people. I mean, the Institute of Medicine conducted a three-year study some
years ago and concluded dying patients are not receiving the care they need
and physicians are not prepared to provide it. That's one reason that we
have
so many different kinds of death.

So all of these deaths together have forced me to try to imagine my own
death.
Look, I'm 65. I'm one year past the time when the federal government would
have deemed my death to be premature. It is no longer premature.
Sixty-five
is the time at which, you know, death no longer becomes premature. So I
have
to be aware of that and I try to look at these deaths I have experienced and
witnessed or known about in my own personal circle and I say, `What kind of
death am I going to have?' And so help me, Terry, I can't figure it out
because there's no way we can really know.

GROSS: That's right. That's right. You know, having done your series on
death and dying and examined the medical system and a little bit about what
insurance covers within the medical system, what are some of the conclusions
you've reached about what most needs to be fixed?

Mr. MOYERS: The one thing we can do to improve dying would be to pay
caregivers a living wage. Most of it is...

GROSS: You mean home caregivers?

Mr. MOYERS: Well, I'll come back to that, but all caregivers. I mean, most
deaths are witnessed and attended by people who are underpaid for it,
whether
it's in the home or, you know, a nurse in the hospital. But what we
need--yes, we need to pay caregivers a living wage. Second, we need to
change
Medicare. It's our system. We can change it. We should change it. We
need
to change Medicare so that care for the dying at home receives the same
priority that is afforded those who are rushed to the emergency room and
hooked up on machines. I mean, I'm more likely to get adequate coverage if
I
am stricken right here and taken to the Mt. Sinai emergency room up the
street
than I am if I'm dying a slow death at home. We need to make it possible
for
people to die at home with the comfort and care and attention that they
need.

Hospice is largely limited, not exclusively, but largely limited to the last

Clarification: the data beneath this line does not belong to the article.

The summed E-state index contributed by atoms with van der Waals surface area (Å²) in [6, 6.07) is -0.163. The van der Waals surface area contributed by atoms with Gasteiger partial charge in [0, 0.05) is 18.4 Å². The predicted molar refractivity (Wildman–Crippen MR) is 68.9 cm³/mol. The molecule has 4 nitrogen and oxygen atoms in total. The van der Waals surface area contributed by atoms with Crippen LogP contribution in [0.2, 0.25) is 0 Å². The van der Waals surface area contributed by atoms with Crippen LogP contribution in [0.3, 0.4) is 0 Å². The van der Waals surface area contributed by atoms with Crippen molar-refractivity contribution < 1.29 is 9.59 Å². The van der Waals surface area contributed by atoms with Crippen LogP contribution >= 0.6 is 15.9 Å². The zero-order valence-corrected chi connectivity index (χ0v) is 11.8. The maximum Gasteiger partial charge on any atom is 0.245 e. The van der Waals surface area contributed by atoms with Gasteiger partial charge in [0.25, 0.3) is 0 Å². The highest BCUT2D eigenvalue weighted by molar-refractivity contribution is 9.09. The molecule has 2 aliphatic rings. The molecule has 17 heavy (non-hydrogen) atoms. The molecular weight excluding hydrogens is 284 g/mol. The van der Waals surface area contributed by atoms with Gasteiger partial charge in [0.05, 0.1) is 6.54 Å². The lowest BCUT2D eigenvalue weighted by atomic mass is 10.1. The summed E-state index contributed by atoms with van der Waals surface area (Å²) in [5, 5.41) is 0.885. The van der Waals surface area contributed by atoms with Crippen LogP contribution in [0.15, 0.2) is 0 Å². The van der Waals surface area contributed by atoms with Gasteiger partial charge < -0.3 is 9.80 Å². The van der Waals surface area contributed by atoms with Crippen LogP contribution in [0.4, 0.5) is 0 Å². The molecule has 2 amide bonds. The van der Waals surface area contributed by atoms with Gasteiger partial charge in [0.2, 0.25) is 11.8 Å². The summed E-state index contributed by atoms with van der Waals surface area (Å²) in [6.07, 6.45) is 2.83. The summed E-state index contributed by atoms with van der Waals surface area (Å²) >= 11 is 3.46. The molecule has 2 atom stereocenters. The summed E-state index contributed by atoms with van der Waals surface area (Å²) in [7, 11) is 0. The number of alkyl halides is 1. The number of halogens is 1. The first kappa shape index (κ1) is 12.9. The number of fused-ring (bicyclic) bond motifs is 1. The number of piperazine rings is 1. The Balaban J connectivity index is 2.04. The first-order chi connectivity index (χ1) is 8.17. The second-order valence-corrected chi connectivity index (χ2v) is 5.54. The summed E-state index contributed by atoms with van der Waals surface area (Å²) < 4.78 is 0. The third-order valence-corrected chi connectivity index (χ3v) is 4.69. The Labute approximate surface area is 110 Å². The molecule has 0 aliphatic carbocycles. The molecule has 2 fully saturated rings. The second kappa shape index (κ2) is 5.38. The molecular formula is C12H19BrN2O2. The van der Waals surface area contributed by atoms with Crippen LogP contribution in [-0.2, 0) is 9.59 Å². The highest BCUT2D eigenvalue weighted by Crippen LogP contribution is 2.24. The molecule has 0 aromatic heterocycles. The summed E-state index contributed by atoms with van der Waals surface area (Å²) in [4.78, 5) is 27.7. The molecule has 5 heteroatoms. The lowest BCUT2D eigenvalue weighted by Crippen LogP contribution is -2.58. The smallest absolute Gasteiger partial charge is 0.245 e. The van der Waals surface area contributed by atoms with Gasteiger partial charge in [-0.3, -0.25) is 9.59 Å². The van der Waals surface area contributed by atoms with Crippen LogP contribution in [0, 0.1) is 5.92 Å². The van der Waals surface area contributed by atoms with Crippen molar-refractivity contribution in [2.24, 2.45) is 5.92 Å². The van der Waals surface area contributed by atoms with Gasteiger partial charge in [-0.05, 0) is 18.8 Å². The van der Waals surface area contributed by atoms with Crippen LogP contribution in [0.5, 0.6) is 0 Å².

six months of life. You have to have a diagnosis that you're going to die
within six months in order to get coverage for hospice care at home. We
need
to change that. Joanne Lynn, who is a wonderful advocate for changing the
provisions that cover death--insurance, Medicare, all of that--she says,
`You
know, if we don't recognize that it is our system and that we need to change
it so that we can make sure that dying is financially not--doesn't wipe
people
out, that people can afford the care that they get, then we're going to have
a
real crisis when the baby boomers reach that point,' not of retirement, but
of
mortality. So there's a lot we need to do.

And by the way, one of the reasons we did this series was, first, to get
people talking about death and dying, because talking about death is the

best
weapon against our fear of death. And second, to try to trigger, as you
said
earlier, a national conversation about the inevitability of it and how we
can
prepare for it, how we can prepare for it emotionally, spiritually,
psychologically and financially.

GROSS: Well, Bill Moyers, I thank you so much for talking with us and good
luck with your broadcasts which begin on Sunday. Thank you.

Mr. MOYERS: Thank you.

GROSS: Bill Moyers' new PBS series about dying and end-of-life care is
called
"On Our Own Terms." It premieres Sunday night on most PBS stations and
continues on the next three consecutive nights.

Coming up, linguist Geoff Nunberg on the folklore surrounding words believed
to have racial origins.

This is FRESH AIR.

* * * * * * * * * * * * * * * * * * * * * * * * * * * * * * * * * * *

Commentary: Word origins
TERRY GROSS, host:

The Internet is supposed to be a medium of information, but it sometimes
seems
as if half the traffic on news groups and Web pages consists of rumors, tall
tales and urban legends. Our linguist Geoff Nunberg recently came across
one
of these, a curious tale about the origin of the word `picnic.'

GEOFF NUNBERG:

Not long ago, a Stanford colleague forwarded me a posting that his niece had
run into on an African-American Internet discussion list. It urged people
to
stop using the word `picnic,' which it claimed was derived from the phrase
`pick a nigger.' The story was that white people used to do lynchings as
family affairs where they would take a lunch along and play music, then pick
a
black person to hang from a tree.

My colleague's niece had asked if there was any truth to the message, and he
forwarded to me, in my capacity as the local expert on curious word lore. I